4. WhyFantom


Do we really need another programming language? Well obviously we thought so, or we wouldn't have built Fantom! Fantom is designed as a practical programming language to make it easy and fun to get real work done. It is not an academic language to explore bleeding edge theories, but based on solid real world experience. During its design we set out to solve what we perceived were some real problems with Java and C#. Our background is heavily Java, but many of Java's problems are shared by C# and .NET also.


The primary reason we created Fantom is to write software that can seamlessly run on both the Java VM and the .NET CLR. The reality is that many software organizations are committed to one or the other of these platforms. Even dynamic languages like Python and Ruby are getting hosted on one of these VMs. Whether your business is in-house software or building software components to sell to other companies, you tend to pick one camp or the other.

We built Fantom from the ground up to tackle portability between these VMs. Fantom's source language compiles into fcode - a bytecode representation that can be translated into both Java bytecode and IL easily. This translation is typically done at runtime, which enables you to deploy Fantom modules as a single file and have them run on either VM.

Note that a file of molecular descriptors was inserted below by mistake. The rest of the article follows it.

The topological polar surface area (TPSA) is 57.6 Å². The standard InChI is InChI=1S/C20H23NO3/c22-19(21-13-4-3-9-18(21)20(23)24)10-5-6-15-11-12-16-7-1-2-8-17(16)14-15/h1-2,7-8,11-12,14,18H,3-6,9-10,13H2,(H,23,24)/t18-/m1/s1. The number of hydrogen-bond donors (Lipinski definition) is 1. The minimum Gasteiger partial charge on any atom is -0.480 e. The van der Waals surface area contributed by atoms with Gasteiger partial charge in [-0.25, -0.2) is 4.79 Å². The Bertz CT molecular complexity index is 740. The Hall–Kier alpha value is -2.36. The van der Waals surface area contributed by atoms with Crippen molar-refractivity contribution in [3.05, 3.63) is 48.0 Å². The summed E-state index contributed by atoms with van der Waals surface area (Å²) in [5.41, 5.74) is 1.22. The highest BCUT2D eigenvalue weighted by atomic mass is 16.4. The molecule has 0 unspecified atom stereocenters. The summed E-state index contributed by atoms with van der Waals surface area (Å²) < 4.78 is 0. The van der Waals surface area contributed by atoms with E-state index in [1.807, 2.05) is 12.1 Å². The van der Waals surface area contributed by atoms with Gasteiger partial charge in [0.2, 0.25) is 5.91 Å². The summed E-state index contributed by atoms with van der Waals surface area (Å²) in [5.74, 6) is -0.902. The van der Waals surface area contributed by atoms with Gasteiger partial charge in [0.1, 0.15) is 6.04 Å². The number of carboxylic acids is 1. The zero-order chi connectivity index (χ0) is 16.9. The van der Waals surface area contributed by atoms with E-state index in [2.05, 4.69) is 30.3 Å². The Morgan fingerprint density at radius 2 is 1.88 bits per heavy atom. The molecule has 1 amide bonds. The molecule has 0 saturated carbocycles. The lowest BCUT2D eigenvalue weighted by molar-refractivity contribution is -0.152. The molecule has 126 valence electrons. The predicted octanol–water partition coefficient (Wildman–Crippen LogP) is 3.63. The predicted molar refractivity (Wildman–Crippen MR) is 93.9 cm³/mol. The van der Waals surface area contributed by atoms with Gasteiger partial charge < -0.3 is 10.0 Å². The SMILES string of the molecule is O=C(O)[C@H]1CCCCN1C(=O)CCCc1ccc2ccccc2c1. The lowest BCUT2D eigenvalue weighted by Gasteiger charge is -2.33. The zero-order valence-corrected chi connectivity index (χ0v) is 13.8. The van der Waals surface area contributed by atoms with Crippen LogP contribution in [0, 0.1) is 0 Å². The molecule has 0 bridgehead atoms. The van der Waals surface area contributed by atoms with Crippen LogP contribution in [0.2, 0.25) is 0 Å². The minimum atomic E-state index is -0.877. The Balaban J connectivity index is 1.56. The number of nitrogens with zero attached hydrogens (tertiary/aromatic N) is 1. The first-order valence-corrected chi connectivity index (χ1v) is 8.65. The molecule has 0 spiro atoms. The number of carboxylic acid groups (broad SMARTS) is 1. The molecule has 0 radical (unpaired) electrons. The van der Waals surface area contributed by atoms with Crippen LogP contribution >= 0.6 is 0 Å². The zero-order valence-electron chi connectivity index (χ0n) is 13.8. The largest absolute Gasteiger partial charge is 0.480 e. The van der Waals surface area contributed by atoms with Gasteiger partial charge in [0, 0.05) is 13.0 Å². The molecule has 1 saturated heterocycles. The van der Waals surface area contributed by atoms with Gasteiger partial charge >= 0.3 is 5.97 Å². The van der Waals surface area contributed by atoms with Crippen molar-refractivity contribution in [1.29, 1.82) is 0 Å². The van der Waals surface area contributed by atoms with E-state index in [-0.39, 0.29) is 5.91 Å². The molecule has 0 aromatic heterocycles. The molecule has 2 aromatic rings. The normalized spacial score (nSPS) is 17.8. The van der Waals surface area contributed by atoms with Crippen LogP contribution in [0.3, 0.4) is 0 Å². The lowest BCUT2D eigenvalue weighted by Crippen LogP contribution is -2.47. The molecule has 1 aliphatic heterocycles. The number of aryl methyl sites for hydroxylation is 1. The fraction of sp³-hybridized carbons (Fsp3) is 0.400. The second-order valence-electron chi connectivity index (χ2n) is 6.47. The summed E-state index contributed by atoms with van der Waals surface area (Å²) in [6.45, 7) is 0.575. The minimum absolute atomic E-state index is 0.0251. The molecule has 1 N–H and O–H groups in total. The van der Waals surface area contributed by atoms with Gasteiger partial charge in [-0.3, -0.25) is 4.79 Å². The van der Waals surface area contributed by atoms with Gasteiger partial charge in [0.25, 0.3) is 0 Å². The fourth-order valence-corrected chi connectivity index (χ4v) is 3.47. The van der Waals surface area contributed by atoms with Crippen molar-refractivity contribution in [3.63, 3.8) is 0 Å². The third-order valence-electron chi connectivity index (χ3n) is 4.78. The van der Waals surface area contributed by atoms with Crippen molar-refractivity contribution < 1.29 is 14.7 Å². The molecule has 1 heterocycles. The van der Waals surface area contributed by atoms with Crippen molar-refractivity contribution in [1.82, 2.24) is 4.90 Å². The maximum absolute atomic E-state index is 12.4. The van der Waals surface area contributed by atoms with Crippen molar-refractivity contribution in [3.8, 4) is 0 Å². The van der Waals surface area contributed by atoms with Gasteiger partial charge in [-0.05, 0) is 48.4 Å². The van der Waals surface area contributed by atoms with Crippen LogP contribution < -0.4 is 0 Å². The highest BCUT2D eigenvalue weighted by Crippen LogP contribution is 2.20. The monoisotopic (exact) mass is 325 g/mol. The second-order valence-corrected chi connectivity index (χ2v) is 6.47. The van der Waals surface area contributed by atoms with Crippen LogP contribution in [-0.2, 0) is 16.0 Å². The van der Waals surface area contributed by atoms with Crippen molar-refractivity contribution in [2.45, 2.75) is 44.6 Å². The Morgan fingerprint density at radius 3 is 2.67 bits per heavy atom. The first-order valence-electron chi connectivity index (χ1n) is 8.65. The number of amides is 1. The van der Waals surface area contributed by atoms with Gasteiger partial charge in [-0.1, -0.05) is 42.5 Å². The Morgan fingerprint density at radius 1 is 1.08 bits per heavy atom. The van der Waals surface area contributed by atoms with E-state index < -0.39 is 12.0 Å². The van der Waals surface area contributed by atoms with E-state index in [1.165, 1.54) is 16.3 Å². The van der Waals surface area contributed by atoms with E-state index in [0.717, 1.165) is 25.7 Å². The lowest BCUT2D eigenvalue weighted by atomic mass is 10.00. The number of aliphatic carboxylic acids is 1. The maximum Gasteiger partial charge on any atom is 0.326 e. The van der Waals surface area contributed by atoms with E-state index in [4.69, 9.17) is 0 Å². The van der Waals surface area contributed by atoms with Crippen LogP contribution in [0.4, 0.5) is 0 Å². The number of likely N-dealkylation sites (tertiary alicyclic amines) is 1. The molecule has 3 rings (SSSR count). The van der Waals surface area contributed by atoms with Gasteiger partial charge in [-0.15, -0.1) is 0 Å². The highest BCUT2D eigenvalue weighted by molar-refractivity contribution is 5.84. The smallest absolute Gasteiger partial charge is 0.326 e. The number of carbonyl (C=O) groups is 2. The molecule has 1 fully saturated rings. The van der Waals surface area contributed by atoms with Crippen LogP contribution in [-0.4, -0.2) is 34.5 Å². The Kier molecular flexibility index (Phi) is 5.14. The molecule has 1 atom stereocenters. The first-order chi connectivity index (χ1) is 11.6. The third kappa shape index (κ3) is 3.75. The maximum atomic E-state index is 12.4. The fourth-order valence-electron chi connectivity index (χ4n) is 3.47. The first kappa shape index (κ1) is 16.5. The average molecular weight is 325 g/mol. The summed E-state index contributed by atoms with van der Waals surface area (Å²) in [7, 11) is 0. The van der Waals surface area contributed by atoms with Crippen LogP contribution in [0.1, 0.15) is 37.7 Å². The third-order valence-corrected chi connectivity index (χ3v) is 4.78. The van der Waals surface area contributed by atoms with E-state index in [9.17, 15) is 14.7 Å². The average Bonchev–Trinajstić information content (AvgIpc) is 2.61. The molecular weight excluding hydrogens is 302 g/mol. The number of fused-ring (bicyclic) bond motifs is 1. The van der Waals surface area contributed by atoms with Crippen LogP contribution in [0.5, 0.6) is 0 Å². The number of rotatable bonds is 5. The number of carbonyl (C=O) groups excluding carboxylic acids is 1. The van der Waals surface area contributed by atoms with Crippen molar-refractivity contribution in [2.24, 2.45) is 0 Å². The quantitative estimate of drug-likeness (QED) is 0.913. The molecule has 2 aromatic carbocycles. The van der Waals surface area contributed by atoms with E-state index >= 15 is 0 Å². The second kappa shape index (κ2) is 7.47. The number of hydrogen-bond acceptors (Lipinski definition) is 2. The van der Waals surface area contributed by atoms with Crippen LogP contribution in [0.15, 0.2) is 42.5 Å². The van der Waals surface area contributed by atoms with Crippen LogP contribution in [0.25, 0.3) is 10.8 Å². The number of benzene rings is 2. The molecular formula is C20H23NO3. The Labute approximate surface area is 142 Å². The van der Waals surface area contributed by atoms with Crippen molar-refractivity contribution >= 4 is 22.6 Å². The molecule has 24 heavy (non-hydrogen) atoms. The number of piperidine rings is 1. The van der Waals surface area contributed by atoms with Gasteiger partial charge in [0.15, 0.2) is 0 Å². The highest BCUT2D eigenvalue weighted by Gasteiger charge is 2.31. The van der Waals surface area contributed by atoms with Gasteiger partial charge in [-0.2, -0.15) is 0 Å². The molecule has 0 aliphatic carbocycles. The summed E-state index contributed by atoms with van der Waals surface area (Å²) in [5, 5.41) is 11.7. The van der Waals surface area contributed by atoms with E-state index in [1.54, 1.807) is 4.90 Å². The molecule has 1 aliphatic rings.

But getting a language to run on both Java and .NET is the easy part - in fact there are many solutions to this problem. The hard part is getting portable APIs. Fantom provides a set of APIs which abstract away the Java and .NET APIs. We actually consider this one of Fantom's primary benefits, because it gives us a chance to develop a suite of system APIs that are elegant and easy to use compared to the Java and .NET counter parts.

But portability means much more than just Java or .NET. We also support compiling Fantom to JavaScript for use in browsers, including support for many of the standard libraries.

Because Fantom is designed from the ground up to be portable, targeting new platforms is reasonably easy. Future targets might include Objective-C for the iPhone, the LLVM, or Parrot.